Lasha Morningstar


August 17, 2015

Doctors scratched their heads in bewilderment as they tried to puzzle out why a young female relative kept dashing to the biffy.

The woman scanned the relatives she knew in search of any genetic history that would let the medics understand what was happening to her. Nothing.

Then she mentioned it to me. A lightbulb moment happened to me days later.

Aunt Connie!

I recalled family stories of how she was hospitalized as a teenager for a year with this chronic condition. Her family was incredibly wealthy so the private hospital room - no medicare then - was not a problem. The only advice the doctors gave to her family was keep her on a bland diet and no stress.

The diet was followed and Connie was enrolled in the structured world of Toronto's Loretto Abbey. An exquisite artist, she nevertheless followed the diet regime throughout her life that would today classify her as anorexic.

Armed with Connie's genetic history, the ailing young woman and her doctors were able to pinpoint what was causing her so much grief and prescribed a medicinal protocol that keeps her working and enjoying life.

Certainly medical conditions are one reason for knowing our roots.

But what about the delicious delight in discovering ancestors who went before us centuries ago? For some, branches of the family tree are kept secret as though today's prim and proper people are ashamed of those distant twigs.

My father, an aerospace engineer, rarely spoke to me. So when he did, I would listen up. Several times during my childhood, he looked at me and said. "You must be a throwback."

As a little kid, I had no idea what that meant, just that, given his tone of voice, he did not think that was good.


Father was big on genetics and, to my shame, was an avowed racist, referring to newcomers to Canada as "DPs" (displaced persons.)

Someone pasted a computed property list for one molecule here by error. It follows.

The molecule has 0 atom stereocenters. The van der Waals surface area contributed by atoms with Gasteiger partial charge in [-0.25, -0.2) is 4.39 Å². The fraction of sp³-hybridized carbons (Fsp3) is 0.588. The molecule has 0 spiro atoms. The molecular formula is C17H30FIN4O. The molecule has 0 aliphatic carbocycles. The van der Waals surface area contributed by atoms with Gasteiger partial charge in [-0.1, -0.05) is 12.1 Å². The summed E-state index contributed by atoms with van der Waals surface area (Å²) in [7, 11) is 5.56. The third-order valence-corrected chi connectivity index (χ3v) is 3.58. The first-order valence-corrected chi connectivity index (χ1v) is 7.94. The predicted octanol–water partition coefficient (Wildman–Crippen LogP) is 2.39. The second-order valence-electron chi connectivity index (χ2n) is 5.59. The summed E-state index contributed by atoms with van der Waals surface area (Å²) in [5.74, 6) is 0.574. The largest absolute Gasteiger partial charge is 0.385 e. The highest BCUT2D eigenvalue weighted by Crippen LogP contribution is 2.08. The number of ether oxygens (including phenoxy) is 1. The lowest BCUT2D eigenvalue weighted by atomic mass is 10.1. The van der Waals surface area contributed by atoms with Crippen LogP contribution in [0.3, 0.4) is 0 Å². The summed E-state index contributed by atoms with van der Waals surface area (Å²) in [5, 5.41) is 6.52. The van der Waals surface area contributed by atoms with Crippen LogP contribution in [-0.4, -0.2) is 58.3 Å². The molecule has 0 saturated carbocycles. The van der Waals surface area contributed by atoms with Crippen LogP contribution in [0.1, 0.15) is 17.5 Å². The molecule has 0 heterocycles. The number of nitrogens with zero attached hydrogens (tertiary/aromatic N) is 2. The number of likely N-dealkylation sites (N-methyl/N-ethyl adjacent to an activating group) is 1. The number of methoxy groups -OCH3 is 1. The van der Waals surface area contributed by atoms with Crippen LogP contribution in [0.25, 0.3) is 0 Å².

Yet he proudly proclaimed his Irish roots. Indeed, his ancestry did originate in Ireland and a too-many-greats-to-count grandfather who immigrated to Canada in 1815.

What Father did not tell us was that ancestor, a chief factor for the Hudson's Bay Company, married a beautiful woman named Eleanor Thomas. Why didn't he tell us? Probably because she was the daughter of an Aboriginal chief and was Métis. Part of her roots came from the Ojibway and Cree nations.

They had one son, the offspring from which my father, and therefore me, claim genetic heritage.

Hints of this came up when Mother once told me she "suspected there is Indian" in me and once brought the subject up with her mother-in-law. Gramma said, "Hush up. We don't talk about it."

Again, as a little kid, I did not know what it meant, but like all kids who hear words they don't understand, I stored the conversation in my deepest memory.


It wasn't until recent years that I began to wonder what genes were dancing around in my body and psyche.

When I traced my Father's heritage back and discovered Eleanor Thomas, I was astounded, delighted, fascinated. I am aware of the crime of appropriation committed against the Aboriginal people. But I am secretly proud of whatever genes I have been bequeathed by Eleanor.

It has been an intriguing journey. I always wondered why being in the wild soothes my soul and lets me feel the oneness of life. I crave solitude. Maybe I owe Eleanor a debt of gratitude for that.

Each of us is unique. Each draws from life experiences and often-forgotten genetic makeups.

Our world is harsh, judgmental. A major line of defence is to understand who, what and why we are who we are.

That strength also gives us the understanding to respond to our spiritual hunger and roots.


Baptized a Presbyterian, confirmed an Anglican by my non-churchgoing parents, I floundered spiritually. Catholicism was never considered because that long ago Irish grandfather quarreled with his priest, renounced his faith and had his son harvest logs to build a church - Anglican.

Finally God opened my soul's door and guided me to Catholicism. When I called relatives in Toronto to tell them my great news, their only response was to tell me I would not be able to be buried in the family plot in Mount Pleasant Cemetery.

Big whoop!

Certainly, one day I shall track down the maternal side of my heritage. Right now I just want to celebrate Eleanor Thomas.

(Lasha Morningstar